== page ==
By Tim Jones
If you’ve qualified for Boston, congratulations! As an experienced runner, it’s harder now to get better than it was when you first started running. You need to optimize every element of your training to continue to improve.
- Training Plan. Your training plan for Boston should be tailored to the unique demands of the course. Fast times are out there if you’ve developed the strength and speed to shift gears over the rolling hills without trashing your quads. Downhill running is a key, but it needs to be phased in and out at the right times to avoid injury. Downhills that are too steep can increase impact loads and injury risk. A solid training plan will also include a good balance of Repetition Pace, Interval Pace, Threshold Pace, and Marathon Pace training in addition to your Easy Pace volume. Threshold Pace running is a key component of marathon training, and from my experience, it is the critical piece that allows an athlete to bust through the wall. My favorite marathon workout is 2-mile repeats at Threshold Pace.
- Fueling Plan. Fueling is pace-dependent. What your gut can handle at Easy Pace might not sit well at Marathon Pace. That’s not an experiment you want to try on race day. Training to take in the optimal amount of fluids and carbs during Marathon Pace quality workouts is a key to racing success. It can be the difference between “hanging on” and “unleashing the beast” during the final 10K.
- Pacing Strategy. You can take advantage of the early miles as long as you don’t get greedy. I learned this the hard way. The day before I ran my first Boston in 2003, I attended an expert panel at the Expo in the Hynes Convention Center. The panel included Alan Culpepper, Grete Waitz, and Todd Williams. They all gave the same advice: don’t go out too fast. I carried that advice with me to the starting line and went out too fast anyway. I couldn’t hold my pace in the second half and ran a big positive split. The lesson I learned is that, even with the best intentions, you can get caught up in that steep downhill first mile. Whether you are going for negative splits or not, the first half of the race should be a day at the office. Manage your resources, deliver yourself to the half in good shape and then you can be ready to attack the Newton Hills.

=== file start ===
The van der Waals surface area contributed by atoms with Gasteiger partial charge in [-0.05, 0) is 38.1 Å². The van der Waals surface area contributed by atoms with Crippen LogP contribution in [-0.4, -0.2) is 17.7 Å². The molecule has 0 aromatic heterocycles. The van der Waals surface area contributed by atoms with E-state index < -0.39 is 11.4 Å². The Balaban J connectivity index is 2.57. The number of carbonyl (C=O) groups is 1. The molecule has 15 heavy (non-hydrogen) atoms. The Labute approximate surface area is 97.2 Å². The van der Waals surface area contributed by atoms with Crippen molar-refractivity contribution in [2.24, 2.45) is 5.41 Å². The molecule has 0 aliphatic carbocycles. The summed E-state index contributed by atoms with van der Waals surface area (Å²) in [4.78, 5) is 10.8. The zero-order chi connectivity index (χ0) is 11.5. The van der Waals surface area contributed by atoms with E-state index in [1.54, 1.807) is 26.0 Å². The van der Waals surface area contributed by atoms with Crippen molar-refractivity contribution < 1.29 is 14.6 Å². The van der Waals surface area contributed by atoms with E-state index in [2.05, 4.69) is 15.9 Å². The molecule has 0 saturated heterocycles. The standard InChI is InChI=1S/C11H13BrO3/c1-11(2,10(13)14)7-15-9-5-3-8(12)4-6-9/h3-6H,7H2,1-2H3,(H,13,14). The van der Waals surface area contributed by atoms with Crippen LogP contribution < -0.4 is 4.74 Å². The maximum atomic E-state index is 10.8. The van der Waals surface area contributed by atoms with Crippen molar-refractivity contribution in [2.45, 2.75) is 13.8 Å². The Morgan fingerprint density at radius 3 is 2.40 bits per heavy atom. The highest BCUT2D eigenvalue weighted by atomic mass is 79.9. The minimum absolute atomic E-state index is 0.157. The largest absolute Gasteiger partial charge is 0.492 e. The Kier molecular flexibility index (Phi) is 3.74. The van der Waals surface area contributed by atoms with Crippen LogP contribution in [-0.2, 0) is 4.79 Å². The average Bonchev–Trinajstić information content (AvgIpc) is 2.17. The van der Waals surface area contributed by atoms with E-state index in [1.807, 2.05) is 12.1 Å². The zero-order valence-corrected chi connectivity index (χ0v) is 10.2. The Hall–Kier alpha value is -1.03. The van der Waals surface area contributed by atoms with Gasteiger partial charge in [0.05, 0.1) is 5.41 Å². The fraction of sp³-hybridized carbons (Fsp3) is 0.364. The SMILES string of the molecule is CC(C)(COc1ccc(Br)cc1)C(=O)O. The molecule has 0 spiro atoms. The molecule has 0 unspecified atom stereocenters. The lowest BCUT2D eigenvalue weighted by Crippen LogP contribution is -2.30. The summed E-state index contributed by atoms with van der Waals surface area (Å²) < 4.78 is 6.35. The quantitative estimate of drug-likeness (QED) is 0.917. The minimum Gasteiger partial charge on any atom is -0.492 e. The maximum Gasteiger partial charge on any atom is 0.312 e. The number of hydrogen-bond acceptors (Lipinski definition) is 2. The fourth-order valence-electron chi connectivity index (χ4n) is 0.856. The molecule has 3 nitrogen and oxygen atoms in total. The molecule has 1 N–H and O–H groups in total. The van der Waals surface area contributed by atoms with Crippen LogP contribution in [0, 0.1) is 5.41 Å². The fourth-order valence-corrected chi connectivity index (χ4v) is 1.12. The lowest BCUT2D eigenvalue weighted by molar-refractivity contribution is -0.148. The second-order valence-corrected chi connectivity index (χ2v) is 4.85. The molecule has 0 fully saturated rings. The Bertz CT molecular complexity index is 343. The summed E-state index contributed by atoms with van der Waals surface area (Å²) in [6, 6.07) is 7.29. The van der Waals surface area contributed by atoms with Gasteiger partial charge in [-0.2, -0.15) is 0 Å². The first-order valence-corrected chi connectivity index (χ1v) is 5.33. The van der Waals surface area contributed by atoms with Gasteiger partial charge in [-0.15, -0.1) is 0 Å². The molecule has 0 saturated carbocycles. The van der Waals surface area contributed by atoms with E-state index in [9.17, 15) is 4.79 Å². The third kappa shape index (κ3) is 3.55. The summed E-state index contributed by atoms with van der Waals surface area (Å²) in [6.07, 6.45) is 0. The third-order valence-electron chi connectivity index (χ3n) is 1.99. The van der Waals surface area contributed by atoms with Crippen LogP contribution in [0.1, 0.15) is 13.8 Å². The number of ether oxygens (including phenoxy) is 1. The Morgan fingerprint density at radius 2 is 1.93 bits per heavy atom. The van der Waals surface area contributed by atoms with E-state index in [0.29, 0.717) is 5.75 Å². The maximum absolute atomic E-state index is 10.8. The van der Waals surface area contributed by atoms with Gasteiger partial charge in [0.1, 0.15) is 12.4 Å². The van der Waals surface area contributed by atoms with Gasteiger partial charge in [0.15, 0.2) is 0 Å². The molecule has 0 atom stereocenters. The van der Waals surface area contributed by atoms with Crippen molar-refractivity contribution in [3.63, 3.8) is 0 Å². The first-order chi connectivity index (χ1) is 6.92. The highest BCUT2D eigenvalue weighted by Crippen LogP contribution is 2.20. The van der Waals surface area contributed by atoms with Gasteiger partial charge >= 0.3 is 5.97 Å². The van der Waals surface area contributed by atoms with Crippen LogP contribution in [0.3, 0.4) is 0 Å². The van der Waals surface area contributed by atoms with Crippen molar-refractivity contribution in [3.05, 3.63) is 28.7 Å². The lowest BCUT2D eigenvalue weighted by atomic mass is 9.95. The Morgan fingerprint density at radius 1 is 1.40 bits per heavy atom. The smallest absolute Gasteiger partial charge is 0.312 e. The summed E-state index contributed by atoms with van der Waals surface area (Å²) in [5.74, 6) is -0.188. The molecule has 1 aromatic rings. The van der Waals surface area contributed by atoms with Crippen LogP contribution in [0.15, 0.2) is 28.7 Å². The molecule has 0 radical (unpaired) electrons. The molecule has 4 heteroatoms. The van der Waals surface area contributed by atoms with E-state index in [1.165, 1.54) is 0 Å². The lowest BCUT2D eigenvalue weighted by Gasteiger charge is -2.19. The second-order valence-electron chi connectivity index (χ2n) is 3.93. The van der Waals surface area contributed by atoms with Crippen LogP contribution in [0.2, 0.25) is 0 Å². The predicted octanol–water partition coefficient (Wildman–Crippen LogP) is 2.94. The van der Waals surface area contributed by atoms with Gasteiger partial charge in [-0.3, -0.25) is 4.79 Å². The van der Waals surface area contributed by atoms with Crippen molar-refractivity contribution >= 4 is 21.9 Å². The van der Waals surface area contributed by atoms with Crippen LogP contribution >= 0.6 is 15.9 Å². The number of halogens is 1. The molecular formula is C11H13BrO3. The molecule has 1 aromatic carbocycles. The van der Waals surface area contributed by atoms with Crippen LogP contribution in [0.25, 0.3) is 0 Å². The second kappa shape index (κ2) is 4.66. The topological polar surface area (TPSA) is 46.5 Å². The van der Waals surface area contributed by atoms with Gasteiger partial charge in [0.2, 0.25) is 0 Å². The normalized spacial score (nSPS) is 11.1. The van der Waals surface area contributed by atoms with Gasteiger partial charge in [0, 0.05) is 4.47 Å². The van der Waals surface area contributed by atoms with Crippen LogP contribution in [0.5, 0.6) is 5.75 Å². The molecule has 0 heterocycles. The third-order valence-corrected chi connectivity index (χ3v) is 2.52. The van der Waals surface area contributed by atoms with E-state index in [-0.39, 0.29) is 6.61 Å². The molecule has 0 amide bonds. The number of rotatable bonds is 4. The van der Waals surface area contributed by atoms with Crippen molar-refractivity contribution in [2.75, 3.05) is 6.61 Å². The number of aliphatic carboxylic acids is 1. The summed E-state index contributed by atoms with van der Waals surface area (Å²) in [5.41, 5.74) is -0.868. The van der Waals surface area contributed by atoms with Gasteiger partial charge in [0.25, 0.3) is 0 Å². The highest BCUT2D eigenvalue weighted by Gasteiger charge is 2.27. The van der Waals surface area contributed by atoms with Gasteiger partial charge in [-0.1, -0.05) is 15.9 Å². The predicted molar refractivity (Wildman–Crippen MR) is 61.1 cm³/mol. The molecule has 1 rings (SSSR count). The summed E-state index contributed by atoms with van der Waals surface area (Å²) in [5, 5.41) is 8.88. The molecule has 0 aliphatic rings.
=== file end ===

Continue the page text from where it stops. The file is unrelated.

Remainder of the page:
- Strategic Under-training. At one of the Jack Daniels’ VDOT Clinics I attended in New York City, Dr. Daniels recalled that someone had recently asked him what type of training was popular with runners these days. His deadpan response: “Over-training.” It’s easy to fall into the trap that more is better. It usually isn’t. Always having a little something left after a workout makes you want to get out and run every day. This approach builds anticipation for race day when you can finally put the hammer down.
“You can choose to race it (I consider it a fast course), or choose to enjoy the journey (since you already did the hard work getting there).”
- Your fellow athletes. They qualified with the same time as you. You’re in good company from the start.
- The people of Boston. Let the “Scream Tunnel” of Wellesley launch you into the second half, and let the crowd support drive you through Newton.
- The place. Start your charge when you see the Citgo sign. You’ll soon be racing down Boylston to finish in the world’s oldest annual marathon.
Whether you’re running Boston to race it or to enjoy the journey, working with a VDOT Certified Coach can provide you with the freedom to focus on the training while maintaining a healthy life balance. Your coach can help integrate your training schedule with the other critical elements of performance so it all comes together on race day.
There are many VDOT O2 Certified Coaches who are ready to help you run your best at Boston in 2019. I recommend you shop the VDOT O2 Marketplace, ask questions, and find a Boston Marathon coach who is a good fit for you and your goals. Good luck on Patriot’s Day!
Tim Jones is a VDOT Certified Coach and masters runner based in the suburbs of Philadelphia. Tim has been running since high school and completed his first marathon as a high school senior. As a masters runner, he has run ten marathons, including three Boston Marathons. His masters PR for the marathon is 2:53:14. Learn more about Tim’s coaching bio and training products on the VDOT Marketplace.